Standard Medicaid does not cover room and board in CBRFs. However, Wisconsin has two Medicaid waiver programs- Family Care and IRIS- which people with dementia may use to cover the cost of certain memory care services that they receive while living in a CBRF.
Anyone with a concern or complaint about the quality of care or treatment of residents in a CBRF should contact the Office of the Long-Term Care Ombudsman. The ombudsman may also be reached by phone at 800-815-0015.
In addition to state and federal programs, many charitable organizations and public programs provide support services for little to no cost. From early diagnosis to support groups that help caregivers adjust to the realities that come with caring for a loved one with cognitive decline, the following organizations offer vital resources.
|Memory Screening||608-266-1865||Memory screenings help Wisconsin residents identify the early onset of conditions such as dementia so they can delay the progression of the condition with proper care.|
|Dementia-Capable Wisconsin||608-266-1865||The Dementia-Capable program helps caregivers of people living with Alzheimer's or dementia by providing resources and support.|
|Alzheimer's Association Wisconsin Chapter||800-272-3900||The Alzheimer's Association connects families with support systems, care facilities and community assistance. The association also advances medical research to help improve care outcomes.|
|Alzheimer's and Dementia Alliance of Wisconsin||608-232-3400||The Alzheimer's and Dementia Alliance of Wisconsin strives to improve the lives of everyone living with or taking care of someone who suffers from cognitive decline.|
|Music & Memory Program||608-266-1865||Music provides a great creative outlet to help people in the early onset of dementia. This program is run by the state and serves patients in nursing homes and care facilities across Wisconsin.|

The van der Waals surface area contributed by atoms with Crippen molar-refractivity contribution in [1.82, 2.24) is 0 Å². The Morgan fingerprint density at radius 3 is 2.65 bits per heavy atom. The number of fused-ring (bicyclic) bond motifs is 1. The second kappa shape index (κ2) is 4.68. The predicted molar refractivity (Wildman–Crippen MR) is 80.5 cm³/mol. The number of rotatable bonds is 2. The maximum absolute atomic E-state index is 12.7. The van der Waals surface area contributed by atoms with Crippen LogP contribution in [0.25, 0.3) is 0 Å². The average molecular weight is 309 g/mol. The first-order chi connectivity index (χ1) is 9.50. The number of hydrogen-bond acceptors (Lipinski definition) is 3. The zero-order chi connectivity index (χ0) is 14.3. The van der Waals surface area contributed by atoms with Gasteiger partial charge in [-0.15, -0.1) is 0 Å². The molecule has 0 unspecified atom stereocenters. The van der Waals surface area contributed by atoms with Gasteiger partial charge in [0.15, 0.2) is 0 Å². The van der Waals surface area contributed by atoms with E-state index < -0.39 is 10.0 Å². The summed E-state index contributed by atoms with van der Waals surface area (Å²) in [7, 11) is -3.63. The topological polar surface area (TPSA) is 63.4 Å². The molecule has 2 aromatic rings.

Note: The following information was compiled and most recently updated on 2/15/2022. Since COVID-19 is a rapidly evolving crisis, be sure to contact your Memory Care Facility or local Area Agency on Aging for the most up-to-date information.
|Am I allowed to visit my loved one in person?||Yes (Conditions Apply)|
|Is my loved one required to quarantine after I visit him or her?||No|
|Am I required to wear a mask if I visit my loved one in person?||Yes|
|Are visitors screened for elevated temperatures?||Yes|
|Are residents allowed to leave the facility at-will?||Not Available*|
|Are residents of senior living facilities who leave required to quarantine when they get back?||Not Available*|
|Are staff members and contractors checked for elevated temperatures?||Yes|
|Are staff members and contractors tested for COVID-19?||Yes (Conditions Apply)|
|Do staff members have to regularly screen residents for COVID-19 symptoms?||Yes|
|Do staff members have to regularly check residents for elevated temperatures?||Yes|
|Do staff members have to regularly test residents for COVID-19?||Yes (Conditions Apply)|